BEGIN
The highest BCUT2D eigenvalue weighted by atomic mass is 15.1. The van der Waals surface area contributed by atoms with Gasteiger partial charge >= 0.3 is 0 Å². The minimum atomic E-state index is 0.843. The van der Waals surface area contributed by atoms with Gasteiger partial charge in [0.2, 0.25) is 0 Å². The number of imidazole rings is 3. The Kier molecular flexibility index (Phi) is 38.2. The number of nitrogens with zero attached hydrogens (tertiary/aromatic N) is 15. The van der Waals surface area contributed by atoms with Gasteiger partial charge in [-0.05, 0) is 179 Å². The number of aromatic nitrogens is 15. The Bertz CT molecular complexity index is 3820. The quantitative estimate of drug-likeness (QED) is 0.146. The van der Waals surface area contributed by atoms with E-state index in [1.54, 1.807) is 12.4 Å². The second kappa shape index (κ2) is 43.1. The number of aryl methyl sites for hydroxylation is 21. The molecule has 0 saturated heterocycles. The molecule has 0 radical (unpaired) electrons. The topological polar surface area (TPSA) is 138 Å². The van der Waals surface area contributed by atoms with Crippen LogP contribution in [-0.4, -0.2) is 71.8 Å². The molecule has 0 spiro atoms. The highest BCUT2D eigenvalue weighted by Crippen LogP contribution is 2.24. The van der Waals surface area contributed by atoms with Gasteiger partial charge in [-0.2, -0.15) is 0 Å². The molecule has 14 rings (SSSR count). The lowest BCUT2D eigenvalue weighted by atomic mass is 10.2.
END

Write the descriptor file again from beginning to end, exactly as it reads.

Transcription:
The highest BCUT2D eigenvalue weighted by atomic mass is 15.1. The van der Waals surface area contributed by atoms with Gasteiger partial charge >= 0.3 is 0 Å². The minimum atomic E-state index is 0.843. The van der Waals surface area contributed by atoms with Gasteiger partial charge in [0.2, 0.25) is 0 Å². The number of imidazole rings is 3. The Kier molecular flexibility index (Phi) is 38.2. The number of nitrogens with zero attached hydrogens (tertiary/aromatic N) is 15. The van der Waals surface area contributed by atoms with Gasteiger partial charge in [-0.05, 0) is 179 Å². The number of aromatic nitrogens is 15. The Bertz CT molecular complexity index is 3820. The quantitative estimate of drug-likeness (QED) is 0.146. The van der Waals surface area contributed by atoms with E-state index in [1.54, 1.807) is 12.4 Å². The second kappa shape index (κ2) is 43.1. The number of aryl methyl sites for hydroxylation is 21. The molecule has 0 saturated heterocycles. The molecule has 0 radical (unpaired) electrons. The topological polar surface area (TPSA) is 138 Å². The van der Waals surface area contributed by atoms with Crippen LogP contribution in [-0.4, -0.2) is 71.8 Å². The molecule has 0 spiro atoms. The highest BCUT2D eigenvalue weighted by Crippen LogP contribution is 2.24. The van der Waals surface area contributed by atoms with Gasteiger partial charge in [-0.2, -0.15) is 0 Å². The molecule has 14 rings (SSSR count). The lowest BCUT2D eigenvalue weighted by atomic mass is 10.2.